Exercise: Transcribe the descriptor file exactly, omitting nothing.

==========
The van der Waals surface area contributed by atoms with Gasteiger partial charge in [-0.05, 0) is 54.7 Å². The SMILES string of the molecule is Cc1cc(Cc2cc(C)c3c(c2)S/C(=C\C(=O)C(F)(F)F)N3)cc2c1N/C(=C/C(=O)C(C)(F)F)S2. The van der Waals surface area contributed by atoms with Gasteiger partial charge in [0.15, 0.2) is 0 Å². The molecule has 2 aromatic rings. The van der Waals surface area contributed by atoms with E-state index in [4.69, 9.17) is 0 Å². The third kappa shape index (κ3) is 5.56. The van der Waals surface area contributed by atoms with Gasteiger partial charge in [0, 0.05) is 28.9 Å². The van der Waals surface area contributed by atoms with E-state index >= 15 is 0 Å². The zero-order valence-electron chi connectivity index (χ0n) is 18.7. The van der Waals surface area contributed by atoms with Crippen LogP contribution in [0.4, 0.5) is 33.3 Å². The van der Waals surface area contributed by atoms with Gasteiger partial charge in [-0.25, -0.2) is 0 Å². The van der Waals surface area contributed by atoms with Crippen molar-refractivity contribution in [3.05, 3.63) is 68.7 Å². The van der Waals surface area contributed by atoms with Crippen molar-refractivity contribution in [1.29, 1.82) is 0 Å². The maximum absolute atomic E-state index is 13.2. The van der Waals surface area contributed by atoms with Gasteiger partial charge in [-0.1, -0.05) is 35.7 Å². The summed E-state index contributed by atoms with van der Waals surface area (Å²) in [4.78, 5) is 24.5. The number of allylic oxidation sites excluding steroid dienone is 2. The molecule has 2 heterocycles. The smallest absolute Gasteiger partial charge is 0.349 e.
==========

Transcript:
The van der Waals surface area contributed by atoms with Gasteiger partial charge in [-0.05, 0) is 54.7 Å². The SMILES string of the molecule is Cc1cc(Cc2cc(C)c3c(c2)S/C(=C\C(=O)C(F)(F)F)N3)cc2c1N/C(=C/C(=O)C(C)(F)F)S2. The van der Waals surface area contributed by atoms with Gasteiger partial charge in [0.15, 0.2) is 0 Å². The molecule has 2 aromatic rings. The van der Waals surface area contributed by atoms with E-state index in [4.69, 9.17) is 0 Å². The third kappa shape index (κ3) is 5.56. The van der Waals surface area contributed by atoms with Gasteiger partial charge in [0, 0.05) is 28.9 Å². The van der Waals surface area contributed by atoms with E-state index >= 15 is 0 Å². The zero-order valence-electron chi connectivity index (χ0n) is 18.7. The van der Waals surface area contributed by atoms with Crippen LogP contribution in [0.4, 0.5) is 33.3 Å². The van der Waals surface area contributed by atoms with Gasteiger partial charge in [-0.25, -0.2) is 0 Å². The van der Waals surface area contributed by atoms with Crippen molar-refractivity contribution in [3.05, 3.63) is 68.7 Å². The van der Waals surface area contributed by atoms with Crippen molar-refractivity contribution in [1.29, 1.82) is 0 Å². The maximum absolute atomic E-state index is 13.2. The van der Waals surface area contributed by atoms with Gasteiger partial charge in [-0.1, -0.05) is 35.7 Å². The summed E-state index contributed by atoms with van der Waals surface area (Å²) in [4.78, 5) is 24.5. The number of allylic oxidation sites excluding steroid dienone is 2. The molecule has 2 heterocycles. The smallest absolute Gasteiger partial charge is 0.349 e.